September 21, 2012
An open or non-leading question showcases the witness and not the advocate. It invites a complete answer from the witness on a topic chosen by the advocate. You can always tell an open question and corresponding answer because the witness will talk for a longer period of time than the advocate. There are a variety of open questions normally used, but the type of open question chosen depends upon the demeanor and knowledge of the witness, as well as the specificity of the issue the questioner wishes to discuss. Examples include: (1) wide open questions, (2) directive open questions, (3) probing or testing questions, and (4) coupling questions.
You use Wide Open Questions during depositions to get the witness talking. They identify a particular topic the advocate wants the witness to address. Most effective Wide Open Questions immediately follow a Headline that has oriented the witness to the topic you want to discuss. Wide Open Questions normally direct the witness to a specific time, place, person, or event identified in an earlier question or Headline.
After identifying the area you want to discuss with Wide Open Questions, you use Directive Open Questions to narrowly focus the witness. Directive Open Questions are normally coupled with a Headline so that the witness understands the scope and direction of the advocate’s inquiry. Directive Open Questions, when coupled with a Headline, are an effective and capable means of orienting your witness to a very specific issue you wish to discuss, while also ensuring that the witness is fairly bound by the answer. Directive Open Questions normally appear after Wide Open Questions. They are often followed by Open Questions that allow the witness to further explain the specific issue you have identified through your Directive Open Questions. They are usually followed up with summation questions that get the witness to agree that the topic has been exhausted and that their answers are true, fair and complete.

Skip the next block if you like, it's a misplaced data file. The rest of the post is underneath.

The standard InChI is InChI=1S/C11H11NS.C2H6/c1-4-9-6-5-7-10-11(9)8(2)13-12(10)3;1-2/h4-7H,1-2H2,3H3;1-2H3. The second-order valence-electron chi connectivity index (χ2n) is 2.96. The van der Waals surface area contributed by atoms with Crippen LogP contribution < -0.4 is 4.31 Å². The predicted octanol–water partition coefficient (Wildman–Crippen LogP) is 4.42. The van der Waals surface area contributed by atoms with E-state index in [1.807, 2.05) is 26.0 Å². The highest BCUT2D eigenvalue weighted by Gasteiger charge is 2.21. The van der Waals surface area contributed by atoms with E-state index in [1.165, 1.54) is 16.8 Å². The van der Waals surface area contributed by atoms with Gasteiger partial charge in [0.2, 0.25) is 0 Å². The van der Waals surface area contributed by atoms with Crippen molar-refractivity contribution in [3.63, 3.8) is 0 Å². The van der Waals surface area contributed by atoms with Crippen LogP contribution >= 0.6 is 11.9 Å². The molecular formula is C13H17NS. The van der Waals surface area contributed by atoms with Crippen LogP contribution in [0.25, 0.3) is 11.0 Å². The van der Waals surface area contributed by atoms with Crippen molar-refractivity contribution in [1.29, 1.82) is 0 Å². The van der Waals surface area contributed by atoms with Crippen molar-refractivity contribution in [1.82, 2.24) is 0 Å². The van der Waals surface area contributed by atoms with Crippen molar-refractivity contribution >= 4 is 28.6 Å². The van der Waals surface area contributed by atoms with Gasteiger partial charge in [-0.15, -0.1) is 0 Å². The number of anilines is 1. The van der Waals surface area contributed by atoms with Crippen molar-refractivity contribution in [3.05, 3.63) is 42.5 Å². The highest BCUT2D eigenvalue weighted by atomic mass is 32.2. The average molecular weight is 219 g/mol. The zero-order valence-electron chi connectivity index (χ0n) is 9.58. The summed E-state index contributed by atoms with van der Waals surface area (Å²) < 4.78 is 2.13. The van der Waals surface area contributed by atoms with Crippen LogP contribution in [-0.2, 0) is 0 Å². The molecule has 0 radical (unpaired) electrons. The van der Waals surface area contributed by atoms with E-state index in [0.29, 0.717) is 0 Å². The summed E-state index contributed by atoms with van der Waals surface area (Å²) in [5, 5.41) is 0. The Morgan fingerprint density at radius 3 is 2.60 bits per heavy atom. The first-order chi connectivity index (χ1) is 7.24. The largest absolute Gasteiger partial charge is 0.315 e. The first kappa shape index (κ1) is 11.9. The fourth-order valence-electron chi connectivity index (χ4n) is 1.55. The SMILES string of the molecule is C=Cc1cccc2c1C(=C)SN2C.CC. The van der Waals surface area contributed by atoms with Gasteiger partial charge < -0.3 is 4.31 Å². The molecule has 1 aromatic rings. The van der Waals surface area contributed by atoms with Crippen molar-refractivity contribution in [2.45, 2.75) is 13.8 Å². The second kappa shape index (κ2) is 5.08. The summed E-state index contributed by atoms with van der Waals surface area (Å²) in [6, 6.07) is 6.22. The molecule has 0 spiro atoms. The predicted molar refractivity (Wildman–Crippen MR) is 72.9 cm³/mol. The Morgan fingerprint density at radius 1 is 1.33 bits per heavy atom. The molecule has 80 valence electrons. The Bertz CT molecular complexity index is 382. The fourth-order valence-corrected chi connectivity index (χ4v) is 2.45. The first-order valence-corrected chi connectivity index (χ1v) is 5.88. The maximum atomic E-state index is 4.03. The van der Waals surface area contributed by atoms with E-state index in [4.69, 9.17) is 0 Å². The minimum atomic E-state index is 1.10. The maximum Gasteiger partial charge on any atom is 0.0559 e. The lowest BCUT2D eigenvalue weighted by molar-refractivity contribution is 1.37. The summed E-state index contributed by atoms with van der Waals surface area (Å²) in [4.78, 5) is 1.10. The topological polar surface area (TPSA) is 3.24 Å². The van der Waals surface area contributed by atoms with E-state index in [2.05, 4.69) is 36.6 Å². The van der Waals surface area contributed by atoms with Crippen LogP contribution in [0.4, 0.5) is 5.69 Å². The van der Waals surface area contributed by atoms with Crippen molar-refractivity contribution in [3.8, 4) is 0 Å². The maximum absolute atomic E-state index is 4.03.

Open questions are designed to get out relevant information about a specific time, place, person, or event that the advocate wishes to discuss in greater detail by allowing the witness to answer with more details. The structure of Open Questions allows for the possibility of maximum explanation by the witness. Open Questions free the witness to answer with greater specificity by throwing open the door for them to answer completely based upon their own knowledge and experience.
After you have gotten most, if not all, of the relevant facts from a witness you may need to employ a more specific type of Open Question to elicit those last few bits of relevant information. These types of Open Questions are usually referred to as Probing or Testing Questions. While they are narrowly construed, they are still Open Questions. They lead the witness to the specific fact you wish to discuss, but do not suggest the appropriate answer to the witness. These are focused questions that normally begin with a verb or have other elements that either clarify or explain an issue or point in the case. You are leading the witness to a particular issue when you use these types of questions, but you still are not suggesting answers. The test for an appropriate Probing or Testing Question is whether or not it is focused on a specific item about which further inquiry is necessary in order to explain a relevant point for your case.
One of the goals of a deposition is to pin the witness down, sloppy questioning techniques often prevent that from happening. Understanding the true basics of open ended questioning will go a long ways towards avoiding the questions that leave a witness with a place to run once opposing counsel gets the opportunity to try and get the witness out of the box the answer to your question has put them in. In our next post we will talk about using close ended questions to control and pin the witness.